David C. E. Tneh


This paper discusses the timeless appeal of the poetry of Seamus Heaney, the poet laureate of Ireland and Nobel Prize winner for literature (1995). This paper traces the early developments of Heaney’s poetry and highlights how the creative genre offers a dialogic platform (even in the 21st century) for national and political issues. Heaney’s poetry transcends geographical boundaries with its evocative imagery and fluidity of time and space that is alluring, enigmatic, and striking. This paper will then discuss how multiple roles of Heaney’s metaphorical landscapes from his five collections of poetry (from 1966 to 1979) namely Death of a Naturalist, Door into the Dark, Wintering Out, North, and Fieldwork are not merely poems about the nature, the environment, and Ireland but are instruments about his socio-economic/political views concerning idyllic Irish rural life, memories, nationalism, sectarian violence, colonial British rule, and his Catholic faith. The discussion of his selected poetry offers a deep intimate insight of Heaney’s earlier poetry that mirrors Irish life and its struggles with nationhood.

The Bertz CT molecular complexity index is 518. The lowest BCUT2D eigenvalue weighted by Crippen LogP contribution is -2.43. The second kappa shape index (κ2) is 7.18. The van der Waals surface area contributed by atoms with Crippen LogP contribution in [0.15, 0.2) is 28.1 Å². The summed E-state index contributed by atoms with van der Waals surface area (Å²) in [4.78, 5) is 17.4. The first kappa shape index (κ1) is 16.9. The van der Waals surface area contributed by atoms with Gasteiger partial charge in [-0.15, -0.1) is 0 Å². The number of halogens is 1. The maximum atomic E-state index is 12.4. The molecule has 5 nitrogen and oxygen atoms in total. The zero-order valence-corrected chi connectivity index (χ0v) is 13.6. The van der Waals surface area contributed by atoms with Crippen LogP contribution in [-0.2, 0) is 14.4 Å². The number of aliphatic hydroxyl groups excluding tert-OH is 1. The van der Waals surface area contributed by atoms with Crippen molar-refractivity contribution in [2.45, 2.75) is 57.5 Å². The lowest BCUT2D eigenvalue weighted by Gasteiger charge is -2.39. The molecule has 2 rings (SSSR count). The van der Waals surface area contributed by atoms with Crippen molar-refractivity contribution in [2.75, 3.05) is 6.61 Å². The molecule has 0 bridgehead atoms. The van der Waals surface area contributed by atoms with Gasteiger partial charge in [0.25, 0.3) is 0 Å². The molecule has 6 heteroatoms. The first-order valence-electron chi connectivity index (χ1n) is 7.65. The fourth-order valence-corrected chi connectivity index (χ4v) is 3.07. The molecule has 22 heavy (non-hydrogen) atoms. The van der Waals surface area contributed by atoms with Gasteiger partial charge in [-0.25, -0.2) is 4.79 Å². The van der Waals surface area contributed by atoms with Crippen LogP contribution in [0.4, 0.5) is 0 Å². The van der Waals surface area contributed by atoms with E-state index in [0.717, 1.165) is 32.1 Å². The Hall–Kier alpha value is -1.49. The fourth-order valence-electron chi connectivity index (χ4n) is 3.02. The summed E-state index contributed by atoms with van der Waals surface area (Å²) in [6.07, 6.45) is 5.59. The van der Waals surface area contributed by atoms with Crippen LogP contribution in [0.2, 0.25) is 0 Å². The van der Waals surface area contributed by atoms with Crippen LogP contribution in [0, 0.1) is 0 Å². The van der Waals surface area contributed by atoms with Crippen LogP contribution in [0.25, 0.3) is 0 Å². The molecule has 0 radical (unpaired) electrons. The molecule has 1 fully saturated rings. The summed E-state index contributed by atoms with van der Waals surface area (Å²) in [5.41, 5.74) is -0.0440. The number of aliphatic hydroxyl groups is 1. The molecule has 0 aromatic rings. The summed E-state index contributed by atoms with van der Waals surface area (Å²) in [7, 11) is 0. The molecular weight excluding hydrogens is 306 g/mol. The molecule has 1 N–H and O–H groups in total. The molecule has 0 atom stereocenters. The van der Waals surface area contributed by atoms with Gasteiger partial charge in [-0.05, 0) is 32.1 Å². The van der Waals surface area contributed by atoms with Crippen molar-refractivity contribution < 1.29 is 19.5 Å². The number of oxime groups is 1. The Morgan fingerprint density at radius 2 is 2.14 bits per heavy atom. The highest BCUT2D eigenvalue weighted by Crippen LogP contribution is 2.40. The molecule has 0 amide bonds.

seamus heaney, poetry, nationalism, identity, politics

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p-ISSN: 2597-470X (since 31 August 2017); e-ISSN: 2597-4718 (since 31 August 2017)

IJHS Journal Vol 1 No 2 publication date: 8 March 2018

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International Journal of Humanity Studies (IJHS) is a scientific journal in English published twice a year, namely in September and March, by Sanata Dharma University, Yogyakarta, Indonesia.